*As a side note, I believe that is incorrect. I’m pretty sure this battery actually has a 10C rating, and someone read that wrong and typed it as 10A, but I’d have to do some research to confirm that, so we’ll take the vendor at their word for now.

Hmm, this one is listed in amps rather than a C rating. In case you are wondering, for a 2000mAh battery a 10A CDR (Continuous Discharge Rate) is a 5C rating. Despite this battery having a higher capacity, if you vape anything less than 0.5ohm on it, you’re going to be overdrawing the battery, and you’re gonna have a bad time (this particular battery is LiMN, so it probably won’t blow your face off, but you’ll lose the mod at minimum).

How do I know that?

An AW IMR Li-Mn 18650 battery has a capacity of 1600mAh (let’s use that variant for this example).

The C rating is 15C (it can supply 15 times the capacity).

Therefore the max discharge current in amps is: 1600 x 15 / 1000 (1600 multiplied by 15, divided by 1000) = 24 amps (told you that you’d see that again).

So you can see that with this particular battery, you have to get pretty dang close to a dead short to have a problem, but what if you didn’t know any different, and threw the 2000mAh version in the same mod that had a 0.3ohm atomizer on it? You’re now drawing 14A through a battery that is only rated to give you 10A. That can lead to catastrophic battery failure.

Now LiMN batteries generally fail by venting hot gas, so you might burn your hand (and you’ll probably lose your mod), but what if that were an ICR battery? Those tend to vent flames and explode.

It may not happen the first time you do it, or the 10th, or even the 100th, but it might happen the second time. Or the ninth. If you don’t do the math, you are taking an unknown risk. It’s like playing Russian Roulette with a gun that someone else loaded out of your sight.

This is even more true if you don’t have the C rating for the battery you are using, like the crappy blue ICRs that come with most “kits”. This is a big part of why I recommend that you toss the generic batteries that come in those kits, and buy some good batteries, something that you actually have all the relevant information for.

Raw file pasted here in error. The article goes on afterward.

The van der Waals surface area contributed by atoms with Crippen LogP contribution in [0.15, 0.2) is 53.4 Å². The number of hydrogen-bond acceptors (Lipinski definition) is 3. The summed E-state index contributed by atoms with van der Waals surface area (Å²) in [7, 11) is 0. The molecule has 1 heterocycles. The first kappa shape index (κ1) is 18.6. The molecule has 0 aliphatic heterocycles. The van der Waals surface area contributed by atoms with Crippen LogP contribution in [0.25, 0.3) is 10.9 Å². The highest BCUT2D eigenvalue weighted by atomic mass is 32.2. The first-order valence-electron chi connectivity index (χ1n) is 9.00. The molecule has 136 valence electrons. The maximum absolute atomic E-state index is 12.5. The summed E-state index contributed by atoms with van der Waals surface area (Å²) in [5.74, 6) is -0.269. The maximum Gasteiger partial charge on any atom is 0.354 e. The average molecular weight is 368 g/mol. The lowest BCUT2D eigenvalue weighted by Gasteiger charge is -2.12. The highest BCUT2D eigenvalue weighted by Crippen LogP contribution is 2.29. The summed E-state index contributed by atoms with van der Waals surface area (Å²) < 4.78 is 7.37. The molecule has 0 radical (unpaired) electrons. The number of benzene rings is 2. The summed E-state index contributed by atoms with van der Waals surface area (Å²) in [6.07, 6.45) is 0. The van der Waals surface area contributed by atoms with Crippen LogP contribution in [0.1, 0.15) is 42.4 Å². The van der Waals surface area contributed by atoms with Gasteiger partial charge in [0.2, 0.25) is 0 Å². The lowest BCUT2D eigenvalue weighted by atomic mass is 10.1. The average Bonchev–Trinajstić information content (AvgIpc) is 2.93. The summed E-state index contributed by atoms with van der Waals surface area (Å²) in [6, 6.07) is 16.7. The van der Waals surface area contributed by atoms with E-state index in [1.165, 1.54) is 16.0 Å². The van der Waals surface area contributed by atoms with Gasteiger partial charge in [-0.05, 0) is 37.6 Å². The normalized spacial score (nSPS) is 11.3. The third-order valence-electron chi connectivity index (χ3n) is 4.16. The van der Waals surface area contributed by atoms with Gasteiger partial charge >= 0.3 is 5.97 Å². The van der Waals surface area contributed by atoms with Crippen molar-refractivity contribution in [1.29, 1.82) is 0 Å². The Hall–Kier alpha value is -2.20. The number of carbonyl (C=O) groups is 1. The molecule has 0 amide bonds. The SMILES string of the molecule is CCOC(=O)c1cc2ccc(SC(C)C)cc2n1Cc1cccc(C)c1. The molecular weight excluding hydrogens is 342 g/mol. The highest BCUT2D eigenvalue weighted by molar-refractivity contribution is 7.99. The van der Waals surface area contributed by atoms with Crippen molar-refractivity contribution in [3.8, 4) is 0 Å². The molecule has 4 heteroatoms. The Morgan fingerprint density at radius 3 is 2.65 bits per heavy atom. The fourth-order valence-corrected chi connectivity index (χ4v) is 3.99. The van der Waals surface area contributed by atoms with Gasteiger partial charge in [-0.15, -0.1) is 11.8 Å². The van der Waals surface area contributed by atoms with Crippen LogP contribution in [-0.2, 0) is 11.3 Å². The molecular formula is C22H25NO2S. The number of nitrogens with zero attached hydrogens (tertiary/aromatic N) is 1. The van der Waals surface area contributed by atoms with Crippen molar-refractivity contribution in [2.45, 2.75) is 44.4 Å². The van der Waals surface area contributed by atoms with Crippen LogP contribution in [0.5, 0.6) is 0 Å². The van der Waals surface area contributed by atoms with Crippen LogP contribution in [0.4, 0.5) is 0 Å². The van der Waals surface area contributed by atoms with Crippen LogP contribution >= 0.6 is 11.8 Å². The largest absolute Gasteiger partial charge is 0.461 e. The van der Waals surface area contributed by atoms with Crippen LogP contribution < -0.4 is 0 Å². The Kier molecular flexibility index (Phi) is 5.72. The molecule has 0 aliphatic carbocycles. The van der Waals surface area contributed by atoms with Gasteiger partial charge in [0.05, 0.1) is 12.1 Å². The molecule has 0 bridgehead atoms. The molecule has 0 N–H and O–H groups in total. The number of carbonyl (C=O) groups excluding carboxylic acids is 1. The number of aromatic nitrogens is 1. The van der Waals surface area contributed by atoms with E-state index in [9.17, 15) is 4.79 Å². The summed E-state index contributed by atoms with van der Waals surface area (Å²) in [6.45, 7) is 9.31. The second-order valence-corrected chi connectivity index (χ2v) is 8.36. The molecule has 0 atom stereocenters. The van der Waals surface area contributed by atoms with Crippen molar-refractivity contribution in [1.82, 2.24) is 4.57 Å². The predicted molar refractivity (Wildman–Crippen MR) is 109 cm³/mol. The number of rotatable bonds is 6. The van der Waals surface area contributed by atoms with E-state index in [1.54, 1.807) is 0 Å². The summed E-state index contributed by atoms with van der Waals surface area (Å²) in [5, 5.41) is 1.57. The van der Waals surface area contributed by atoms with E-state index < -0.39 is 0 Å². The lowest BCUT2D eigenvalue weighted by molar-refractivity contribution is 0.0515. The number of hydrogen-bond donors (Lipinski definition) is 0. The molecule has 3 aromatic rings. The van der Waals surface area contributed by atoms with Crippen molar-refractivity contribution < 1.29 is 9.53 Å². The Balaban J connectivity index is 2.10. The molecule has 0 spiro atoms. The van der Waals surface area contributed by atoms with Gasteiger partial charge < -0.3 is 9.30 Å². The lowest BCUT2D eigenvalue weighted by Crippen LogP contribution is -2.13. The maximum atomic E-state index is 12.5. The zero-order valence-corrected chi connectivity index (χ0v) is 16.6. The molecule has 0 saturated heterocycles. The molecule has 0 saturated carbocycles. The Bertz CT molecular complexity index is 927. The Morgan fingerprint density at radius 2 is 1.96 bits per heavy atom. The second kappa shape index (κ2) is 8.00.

You need to pay particular attention here if you’re running a sub ohm coil on a mech and didn’t know any of that, or don’t know what the max discharge rate for your battery is (again; toss the generic blue ICRs that come in most kits, know what your equipment is rated for).

Vaping is awesome, but let’s not give the people who don’t know anything about it a reason to push for banning it eh?


How-To: Clean up after a catastrophic battery failure

Jimmy was dismayed that his fasttech special batteries torched not only his APV, but his laptop too

Dammit Jimmy, I told you not to buy those 18650 batteries from speedytech!

It’s rare, but every once in a while you hear about somebody who had a battery explode or catch fire.

The most common result of a catastrophic battery failure is that it vents gas, or maybe splatters a little bit of the electrolyte around (that’s acid, not what plants crave).

click to enlarge

click to enlarge

As a side note, there are actual battery spill cleanup kits that you can buy that have everything in them you would need to properly clean up a catastrophic battery failure. The one in the picture above can be found here and retails for about $170. I’m not saying you need one of these, just a heads up.

First, if the battery is just hot and hasn’t actually failed yet, get it out of the house, and on or in something not flammable. I keep a large ceramic pot full of sand (stolen from Pismo Beach in an act of drunken idiocy no less) outside of my house for just this purpose (it used to be my ashtray when I smoked, but it’s always been ready to do double duty as a ‘battery in meltdown’ receptacle), with a small metal pail next to it to act as a cover. A small metal trashcan from Home Despot filled with sand would work just fine.

There are a number of things that the battery can do once it reaches volatile heat levels or begins a thermal reaction. Stay away from it until it is ambient temperature (one of those laser non contact thermometers is really handy for knowing when the reaction is done).

The most common is a gas vent. The battery case ruptures and vents noxious gas. If it happens in the house, open the windows and go outside to call 911. You don’t want to be breathing this stuff.

IMR batteries are most likely to fail in this way, which is why they are generally considered to be the safest for use in APVs.

How you react to a failed battery kinda depends on what kind of battery it is, and what it does.

Lithium will burn in a normal atmosphere and reacts explosively with water to form hydrogen. The presence of minute amounts of water may ignite the material and the hydrogen gas. Lithium fires can also throw off highly reactive molten lithium metal particles. Cells adjacent to any burning material could overheat causing a violent explosion.

If you are using a Lithium based cell, and it starts getting hot, smoking,  or ruptures, do not throw water on it, or throw it in water.